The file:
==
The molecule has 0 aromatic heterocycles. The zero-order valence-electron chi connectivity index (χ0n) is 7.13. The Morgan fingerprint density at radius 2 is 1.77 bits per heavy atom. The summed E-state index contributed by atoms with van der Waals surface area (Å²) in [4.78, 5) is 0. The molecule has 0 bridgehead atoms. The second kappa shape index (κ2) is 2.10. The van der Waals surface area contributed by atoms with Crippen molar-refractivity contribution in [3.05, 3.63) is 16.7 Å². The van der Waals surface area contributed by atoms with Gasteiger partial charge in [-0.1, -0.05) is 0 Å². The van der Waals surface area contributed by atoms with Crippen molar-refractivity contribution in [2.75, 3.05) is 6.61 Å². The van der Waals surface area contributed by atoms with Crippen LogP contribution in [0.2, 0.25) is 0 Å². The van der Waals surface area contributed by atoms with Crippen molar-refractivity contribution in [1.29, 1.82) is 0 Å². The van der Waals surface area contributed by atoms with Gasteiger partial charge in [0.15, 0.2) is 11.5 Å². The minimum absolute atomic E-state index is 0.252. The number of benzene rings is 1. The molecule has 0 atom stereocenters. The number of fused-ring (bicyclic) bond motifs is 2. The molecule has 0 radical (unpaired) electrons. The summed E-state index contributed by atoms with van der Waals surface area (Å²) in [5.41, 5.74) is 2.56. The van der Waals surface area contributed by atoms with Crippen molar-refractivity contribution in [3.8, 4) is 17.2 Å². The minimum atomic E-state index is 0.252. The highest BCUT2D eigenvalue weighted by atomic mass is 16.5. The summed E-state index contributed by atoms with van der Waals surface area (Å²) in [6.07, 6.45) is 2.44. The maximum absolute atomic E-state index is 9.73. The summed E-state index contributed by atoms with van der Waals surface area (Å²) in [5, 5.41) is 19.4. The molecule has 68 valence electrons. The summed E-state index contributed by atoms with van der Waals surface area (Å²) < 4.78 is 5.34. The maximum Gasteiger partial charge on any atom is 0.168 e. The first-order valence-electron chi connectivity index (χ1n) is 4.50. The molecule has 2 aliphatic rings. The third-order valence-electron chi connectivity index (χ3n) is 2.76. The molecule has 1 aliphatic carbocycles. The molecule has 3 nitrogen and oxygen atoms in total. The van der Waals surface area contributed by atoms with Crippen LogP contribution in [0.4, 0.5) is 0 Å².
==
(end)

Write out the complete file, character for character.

The molecule has 0 aromatic heterocycles. The zero-order valence-electron chi connectivity index (χ0n) is 7.13. The Morgan fingerprint density at radius 2 is 1.77 bits per heavy atom. The summed E-state index contributed by atoms with van der Waals surface area (Å²) in [4.78, 5) is 0. The molecule has 0 bridgehead atoms. The second kappa shape index (κ2) is 2.10. The van der Waals surface area contributed by atoms with Crippen molar-refractivity contribution in [3.05, 3.63) is 16.7 Å². The van der Waals surface area contributed by atoms with Gasteiger partial charge in [-0.1, -0.05) is 0 Å². The van der Waals surface area contributed by atoms with Crippen molar-refractivity contribution in [2.75, 3.05) is 6.61 Å². The van der Waals surface area contributed by atoms with Crippen LogP contribution in [0.2, 0.25) is 0 Å². The van der Waals surface area contributed by atoms with Crippen molar-refractivity contribution in [1.29, 1.82) is 0 Å². The van der Waals surface area contributed by atoms with Gasteiger partial charge in [0.15, 0.2) is 11.5 Å². The minimum absolute atomic E-state index is 0.252. The number of benzene rings is 1. The molecule has 0 atom stereocenters. The number of fused-ring (bicyclic) bond motifs is 2. The molecule has 0 radical (unpaired) electrons. The summed E-state index contributed by atoms with van der Waals surface area (Å²) in [5.41, 5.74) is 2.56. The van der Waals surface area contributed by atoms with Crippen molar-refractivity contribution in [3.8, 4) is 17.2 Å². The minimum atomic E-state index is 0.252. The highest BCUT2D eigenvalue weighted by atomic mass is 16.5. The summed E-state index contributed by atoms with van der Waals surface area (Å²) in [6.07, 6.45) is 2.44. The maximum absolute atomic E-state index is 9.73. The summed E-state index contributed by atoms with van der Waals surface area (Å²) in [5, 5.41) is 19.4. The molecule has 68 valence electrons. The summed E-state index contributed by atoms with van der Waals surface area (Å²) < 4.78 is 5.34. The maximum Gasteiger partial charge on any atom is 0.168 e. The first-order valence-electron chi connectivity index (χ1n) is 4.50. The molecule has 2 aliphatic rings. The third-order valence-electron chi connectivity index (χ3n) is 2.76. The molecule has 1 aliphatic carbocycles. The molecule has 3 nitrogen and oxygen atoms in total. The van der Waals surface area contributed by atoms with Crippen LogP contribution in [0.4, 0.5) is 0 Å².